An Ability at 20 costs 1050 XP, which is close to the core Art at 40 (820 XP) after an Affinity (1230 XP). Actually, 1230 XP provides for an Ability at 21, so let's work with that figure. So we have two arts at score 21, with two Affinities. Let's add two Puissance Art as well, bringing each to 23. Let's assume a Magical Focus as well, and Potent Magic (perhaps both through initiations); and let's assume a Magic Theory of 10 (modest, I think, for elder magi that can use it) so his Potent Spells acquire a +10 bonus. He surely has an attuned talisman too, let's give him another +5 from that. This alone would traslate to a casting total of +87 [3 (Sta)+23 (Tech)+23 (Form)+23 (Focus)+10 (Potency)+5 (Talisman)]. Add in Artes Liberales and Philosophiae from Ceremonial Casting, plus a +5 bonus for material items used in ceremonies (as per the Jerbiton section of Societas), plus a positive Aura, plus some other virtues or mysteries (like, say, Names of Power)... you fairly easily end up with a Casting Total in excess of 90, probably even in excess of 100. And we haven't even considered raw vis, or included using Confidence...

The result is that such magi are still very powerful. Powerful enough to face even a powerful faerie (able to cast a level 15-20 spell with penetration against MR 75; add in skill at Penetration and spell mastery and they can field level 25 spells or more even without arcane connections, which are effective at fighting but still not "I'll kill you in one spell" uber-powreful). Powerful enough to cast the Order's most powerful spells single-handedly, and with some penetration left. Powerful enough to devise spells that will destroy entire cities, armies, perhaps even kingdoms. But this time, at least this level of power takes effort and greatness - two affinities, two puissant arts, a magical focus, potent magic - all heavy investments.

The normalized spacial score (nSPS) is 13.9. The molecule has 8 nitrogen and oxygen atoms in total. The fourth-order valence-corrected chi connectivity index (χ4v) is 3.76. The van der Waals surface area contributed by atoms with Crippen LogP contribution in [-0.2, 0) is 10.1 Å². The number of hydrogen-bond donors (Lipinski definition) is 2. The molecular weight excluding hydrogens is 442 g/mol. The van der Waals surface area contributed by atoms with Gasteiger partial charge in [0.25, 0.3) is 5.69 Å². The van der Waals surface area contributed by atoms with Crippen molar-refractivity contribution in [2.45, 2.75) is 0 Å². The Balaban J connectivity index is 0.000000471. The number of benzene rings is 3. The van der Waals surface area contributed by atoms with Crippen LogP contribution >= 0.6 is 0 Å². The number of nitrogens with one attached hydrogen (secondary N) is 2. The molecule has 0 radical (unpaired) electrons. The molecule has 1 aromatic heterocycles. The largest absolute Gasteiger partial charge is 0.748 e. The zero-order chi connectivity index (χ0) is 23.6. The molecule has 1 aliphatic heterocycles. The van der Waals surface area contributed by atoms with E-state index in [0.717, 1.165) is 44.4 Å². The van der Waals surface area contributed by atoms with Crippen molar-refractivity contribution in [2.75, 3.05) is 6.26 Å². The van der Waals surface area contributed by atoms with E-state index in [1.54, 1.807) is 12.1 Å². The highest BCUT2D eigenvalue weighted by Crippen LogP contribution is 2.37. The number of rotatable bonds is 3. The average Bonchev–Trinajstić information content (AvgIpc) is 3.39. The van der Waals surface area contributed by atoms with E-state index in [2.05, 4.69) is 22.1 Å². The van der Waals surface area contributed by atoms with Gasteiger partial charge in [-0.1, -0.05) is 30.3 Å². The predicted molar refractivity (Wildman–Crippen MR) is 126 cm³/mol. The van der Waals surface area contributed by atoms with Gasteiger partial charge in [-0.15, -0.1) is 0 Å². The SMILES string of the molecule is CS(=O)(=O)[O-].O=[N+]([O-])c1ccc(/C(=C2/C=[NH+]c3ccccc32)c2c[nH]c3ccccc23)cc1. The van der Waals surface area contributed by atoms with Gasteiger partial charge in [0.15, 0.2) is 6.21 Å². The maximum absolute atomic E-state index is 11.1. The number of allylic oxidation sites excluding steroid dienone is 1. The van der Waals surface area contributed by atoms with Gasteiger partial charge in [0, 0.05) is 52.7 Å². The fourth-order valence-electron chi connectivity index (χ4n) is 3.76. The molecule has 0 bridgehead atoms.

The typical archmagus will probably not be min-maxed to such a degree, but he surely wouldn't be very far off. He'll still have considerable Art scores, he'll still acquire various virtues, mysteries, and bonuses. The Order is still powerful, immensly powerful.

Finally, consider young magi, under my system. As noted above, a starting specialist magus can very well start with a Pilum of Fire or even Arc of Fiery Ribbons (level 25 spells). With a +22 casting total, he's in principle even able to cast a Ball of Abysmal Flame (level 35 spells) with a bit of luck and fatigue. I think that's more than enough for a magus to stand out from the mundanes.

A magus that isn't specializing might have, for example, a score of 2 in relevant Arts. His base casting total is hence merely around +5 [1 (Sta)+2 (Tech)+2 (Form)], enough to cast a level 20 spell in a supporting aura with fatigue given a bit of luck. Within his area of expertiese, he'll probably manage to squeeze through another magnitude for a level 25 spell. Very respectable too.

Spontanous magic will be at lower levels, of course. The specialist might cast a level 14 spell, the generalist a level 6 spell. Not overly impressive, perhaps, but enough to allow the generalist to do some minor tricks and the specialist to do something somewhat meaningful. I think that's enough for spontanous magic to still be significant, and capable of saving the day at the hands of an inventive player.

A major effect is that for young magi even small bonuses now become important. Investing confidence, burning raw vis, using a booming voice, the local aura... and of course the various sundry bonuses ("let's wait for the moon to rise, so I can cast the spell..."). The Mythic and colorful elements become very important, which is cool.

To climb from Art 5 to Art 10 requires 200 XP, which is probably about 20 Seasons (assuming around 10 XP per Season, e.g. by a level 10 well-authored Summa) - 5 years, probably spread out over a decade or more.

To climb from Art 0 to 2 requires 15 XP, i.e. it can be done in one season with a good book (a low-level Summa written by someone with a high score). The requirement to have a score of 2 in every Art to teach an apprentice is just like the requirement to have a score of 5 in the core rules (15 XP).

I see your reasoning and sure, within a limited framework it would work but consider these thoughts:

You've described one particular magus who could have some moderate ability out of Gauntlet provided he chose the virtues you have named at the expense of many other types of virtues that are equally attractive. Should your combo not suit everyone, youll end up with one capabale wizard and lots of others who have to tread water for a good 40-50 years before they can tie their own shoelaces with a decent ReHe spell lol.

As it shouldn't be under any reading of the rules, frankly. A magus without effort put into mundane skills as well isnt much a magus, just a magic conduit. A Bonsagus without decent scribe and teaching skill (add: MT, Artes Liberales and Philosophiae skill as well) isnt much use to anyone. So too a Verditius without a decent Craft (maybe even more than one) and Philosophiae is little more than perpetual forge companion with the Gift, lol.)